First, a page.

Rolls-Royce presents Li-ion battery for ships


Rolls-Royce is launching a lithium-ion based energy storage system for ships. This is the first time the British propulsion specialist will deliver batteries to fit their drives as such units were previously supplied by an external party. The SAVe Energy system is modular.

Said modular setup will enable Rolls-Royce to equip ships of varying sizes and power needs. Moreover, they will deliver everything in one go and out of their own house. This is a big step knows Andreas Seth, Rolls-Royce, EVP Electrical, Automation and Control, Commercial Marine: “From 2010 we have delivered battery systems representing about 15 MWh in total. However now the potential deployment of our patent pending SAVe Energy in 2019 alone is 10-18 MWh.”

SAVe Energy is to be delivered from the Rolls-Royce Power Electric site in Bergen, Norway, as part of the company’s offering of complete ship systems. Accordingly, the development has been partly funded by the Research Council of Norway’s ENERGIX programme. Rolls-Royce found other partners in the ship owning companies Color Line, Norled and the Norwegian Coastal Administration Shipping Company. They were ensuring that the energy storage system covers a wide variety of marine applications, including ferries, cruise ships and multi-purpose vessels.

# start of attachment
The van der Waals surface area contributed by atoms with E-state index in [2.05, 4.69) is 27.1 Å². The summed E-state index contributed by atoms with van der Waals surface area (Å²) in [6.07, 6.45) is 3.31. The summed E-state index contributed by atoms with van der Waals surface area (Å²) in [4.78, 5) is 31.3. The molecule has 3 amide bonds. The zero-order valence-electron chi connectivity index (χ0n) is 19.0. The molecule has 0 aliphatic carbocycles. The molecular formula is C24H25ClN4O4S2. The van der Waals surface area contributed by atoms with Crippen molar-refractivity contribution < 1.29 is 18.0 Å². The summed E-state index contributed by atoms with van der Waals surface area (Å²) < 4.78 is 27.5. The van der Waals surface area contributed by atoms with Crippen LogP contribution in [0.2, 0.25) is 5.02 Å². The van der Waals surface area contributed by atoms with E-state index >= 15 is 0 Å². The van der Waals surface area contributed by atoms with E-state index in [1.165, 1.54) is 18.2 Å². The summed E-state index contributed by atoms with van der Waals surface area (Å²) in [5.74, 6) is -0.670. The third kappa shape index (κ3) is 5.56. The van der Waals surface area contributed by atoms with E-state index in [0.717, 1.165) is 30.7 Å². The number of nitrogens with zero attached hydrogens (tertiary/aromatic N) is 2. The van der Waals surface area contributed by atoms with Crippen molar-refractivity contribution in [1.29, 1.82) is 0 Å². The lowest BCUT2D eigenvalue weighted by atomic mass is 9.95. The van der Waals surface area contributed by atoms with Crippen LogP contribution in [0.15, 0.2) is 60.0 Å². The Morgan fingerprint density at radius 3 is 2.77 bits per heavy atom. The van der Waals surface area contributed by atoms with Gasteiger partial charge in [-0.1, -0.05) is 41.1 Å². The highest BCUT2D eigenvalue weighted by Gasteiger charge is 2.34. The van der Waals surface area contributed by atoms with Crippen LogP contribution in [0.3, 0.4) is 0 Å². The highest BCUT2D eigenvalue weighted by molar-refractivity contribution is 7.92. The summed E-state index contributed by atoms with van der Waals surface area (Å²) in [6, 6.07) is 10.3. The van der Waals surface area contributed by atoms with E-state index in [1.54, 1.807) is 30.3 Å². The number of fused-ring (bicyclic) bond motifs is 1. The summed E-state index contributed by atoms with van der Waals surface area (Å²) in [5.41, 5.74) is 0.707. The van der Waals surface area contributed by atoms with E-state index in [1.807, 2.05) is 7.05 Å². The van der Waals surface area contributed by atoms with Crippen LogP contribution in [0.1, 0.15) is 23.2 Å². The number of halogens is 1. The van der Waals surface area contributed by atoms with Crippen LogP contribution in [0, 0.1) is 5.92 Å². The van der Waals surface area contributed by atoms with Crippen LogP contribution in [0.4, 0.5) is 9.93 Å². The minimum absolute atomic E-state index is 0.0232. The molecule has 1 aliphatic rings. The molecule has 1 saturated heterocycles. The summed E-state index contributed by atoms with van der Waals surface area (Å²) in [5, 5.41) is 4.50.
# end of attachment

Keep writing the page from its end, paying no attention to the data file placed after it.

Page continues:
SAVE Energy not only serves different types of ships but can also apply to different purposes, i.e. zero emission idling, peak shaving, or entirely electrically-powered vessels.

As Rolls-Royce has been working on various marine applications with varying degrees of electrification, they will apply their proprietary system from now on. Says Seth: “SAVe Energy is being introduced on many of the projects we are currently working on.”

This includes the upgrade of Hurtigruten’s cruise ferries in order to make them hybrid. Rolls-Royce agreed to deliver the hybrid system for six cruise ships with the Norwegian firm holding an option for another three vessels.

SAVe Energy complies with international legislations for low- and zero-emission propulsion systems.


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